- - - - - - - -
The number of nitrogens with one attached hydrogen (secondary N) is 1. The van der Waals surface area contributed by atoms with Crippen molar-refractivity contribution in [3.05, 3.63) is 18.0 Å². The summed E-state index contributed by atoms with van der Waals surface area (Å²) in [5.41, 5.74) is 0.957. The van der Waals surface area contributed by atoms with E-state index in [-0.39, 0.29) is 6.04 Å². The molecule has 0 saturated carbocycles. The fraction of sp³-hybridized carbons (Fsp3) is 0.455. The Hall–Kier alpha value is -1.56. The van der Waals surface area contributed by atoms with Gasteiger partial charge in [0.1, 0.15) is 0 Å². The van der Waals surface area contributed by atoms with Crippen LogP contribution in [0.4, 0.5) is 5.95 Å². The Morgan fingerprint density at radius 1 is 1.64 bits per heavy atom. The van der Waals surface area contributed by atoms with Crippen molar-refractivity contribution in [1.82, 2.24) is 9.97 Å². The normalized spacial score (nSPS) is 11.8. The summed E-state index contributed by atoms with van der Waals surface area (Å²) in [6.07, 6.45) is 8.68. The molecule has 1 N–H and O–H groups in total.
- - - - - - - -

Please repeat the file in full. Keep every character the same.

The number of nitrogens with one attached hydrogen (secondary N) is 1. The van der Waals surface area contributed by atoms with Crippen molar-refractivity contribution in [3.05, 3.63) is 18.0 Å². The summed E-state index contributed by atoms with van der Waals surface area (Å²) in [5.41, 5.74) is 0.957. The van der Waals surface area contributed by atoms with E-state index in [-0.39, 0.29) is 6.04 Å². The molecule has 0 saturated carbocycles. The fraction of sp³-hybridized carbons (Fsp3) is 0.455. The Hall–Kier alpha value is -1.56. The van der Waals surface area contributed by atoms with Gasteiger partial charge in [0.1, 0.15) is 0 Å². The van der Waals surface area contributed by atoms with Crippen LogP contribution in [0.4, 0.5) is 5.95 Å². The Morgan fingerprint density at radius 1 is 1.64 bits per heavy atom. The van der Waals surface area contributed by atoms with Crippen molar-refractivity contribution in [1.82, 2.24) is 9.97 Å². The normalized spacial score (nSPS) is 11.8. The summed E-state index contributed by atoms with van der Waals surface area (Å²) in [6.07, 6.45) is 8.68. The molecule has 1 N–H and O–H groups in total.